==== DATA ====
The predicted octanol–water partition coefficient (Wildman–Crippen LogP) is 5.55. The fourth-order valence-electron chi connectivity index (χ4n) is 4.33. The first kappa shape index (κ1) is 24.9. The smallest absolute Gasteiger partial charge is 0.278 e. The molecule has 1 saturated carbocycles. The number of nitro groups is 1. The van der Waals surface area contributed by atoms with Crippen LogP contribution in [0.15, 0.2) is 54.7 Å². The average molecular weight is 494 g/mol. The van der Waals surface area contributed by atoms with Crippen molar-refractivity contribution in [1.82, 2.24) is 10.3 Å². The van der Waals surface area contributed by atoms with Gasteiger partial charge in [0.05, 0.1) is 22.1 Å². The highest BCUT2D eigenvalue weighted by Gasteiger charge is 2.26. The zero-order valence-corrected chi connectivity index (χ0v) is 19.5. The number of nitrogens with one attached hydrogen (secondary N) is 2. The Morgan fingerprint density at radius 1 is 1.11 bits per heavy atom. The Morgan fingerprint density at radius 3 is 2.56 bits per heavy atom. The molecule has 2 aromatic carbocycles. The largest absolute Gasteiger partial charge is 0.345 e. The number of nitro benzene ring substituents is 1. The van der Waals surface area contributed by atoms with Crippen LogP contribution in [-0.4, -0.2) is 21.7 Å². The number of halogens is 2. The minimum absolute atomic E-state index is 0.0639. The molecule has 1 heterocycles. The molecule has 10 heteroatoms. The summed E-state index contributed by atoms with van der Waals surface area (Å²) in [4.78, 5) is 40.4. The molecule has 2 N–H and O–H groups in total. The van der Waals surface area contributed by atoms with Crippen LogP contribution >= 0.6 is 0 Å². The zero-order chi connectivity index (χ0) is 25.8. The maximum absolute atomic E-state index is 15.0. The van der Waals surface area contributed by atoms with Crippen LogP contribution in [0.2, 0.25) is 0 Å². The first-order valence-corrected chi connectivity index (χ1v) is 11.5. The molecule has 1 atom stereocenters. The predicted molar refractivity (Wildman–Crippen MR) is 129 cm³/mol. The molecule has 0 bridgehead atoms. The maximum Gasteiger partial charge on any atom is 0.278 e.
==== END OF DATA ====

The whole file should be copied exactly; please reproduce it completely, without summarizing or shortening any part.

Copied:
The predicted octanol–water partition coefficient (Wildman–Crippen LogP) is 5.55. The fourth-order valence-electron chi connectivity index (χ4n) is 4.33. The first kappa shape index (κ1) is 24.9. The smallest absolute Gasteiger partial charge is 0.278 e. The molecule has 1 saturated carbocycles. The number of nitro groups is 1. The van der Waals surface area contributed by atoms with Crippen LogP contribution in [0.15, 0.2) is 54.7 Å². The average molecular weight is 494 g/mol. The van der Waals surface area contributed by atoms with Crippen molar-refractivity contribution in [1.82, 2.24) is 10.3 Å². The van der Waals surface area contributed by atoms with Gasteiger partial charge in [0.05, 0.1) is 22.1 Å². The highest BCUT2D eigenvalue weighted by Gasteiger charge is 2.26. The zero-order valence-corrected chi connectivity index (χ0v) is 19.5. The number of nitrogens with one attached hydrogen (secondary N) is 2. The Morgan fingerprint density at radius 1 is 1.11 bits per heavy atom. The Morgan fingerprint density at radius 3 is 2.56 bits per heavy atom. The molecule has 2 aromatic carbocycles. The largest absolute Gasteiger partial charge is 0.345 e. The number of nitro benzene ring substituents is 1. The van der Waals surface area contributed by atoms with Crippen LogP contribution in [-0.4, -0.2) is 21.7 Å². The number of halogens is 2. The minimum absolute atomic E-state index is 0.0639. The molecule has 1 heterocycles. The molecule has 10 heteroatoms. The summed E-state index contributed by atoms with van der Waals surface area (Å²) in [4.78, 5) is 40.4. The molecule has 2 N–H and O–H groups in total. The van der Waals surface area contributed by atoms with Crippen LogP contribution >= 0.6 is 0 Å². The zero-order chi connectivity index (χ0) is 25.8. The maximum absolute atomic E-state index is 15.0. The van der Waals surface area contributed by atoms with Crippen LogP contribution in [0.2, 0.25) is 0 Å². The first-order valence-corrected chi connectivity index (χ1v) is 11.5. The molecule has 1 atom stereocenters. The predicted molar refractivity (Wildman–Crippen MR) is 129 cm³/mol. The molecule has 0 bridgehead atoms. The maximum Gasteiger partial charge on any atom is 0.278 e.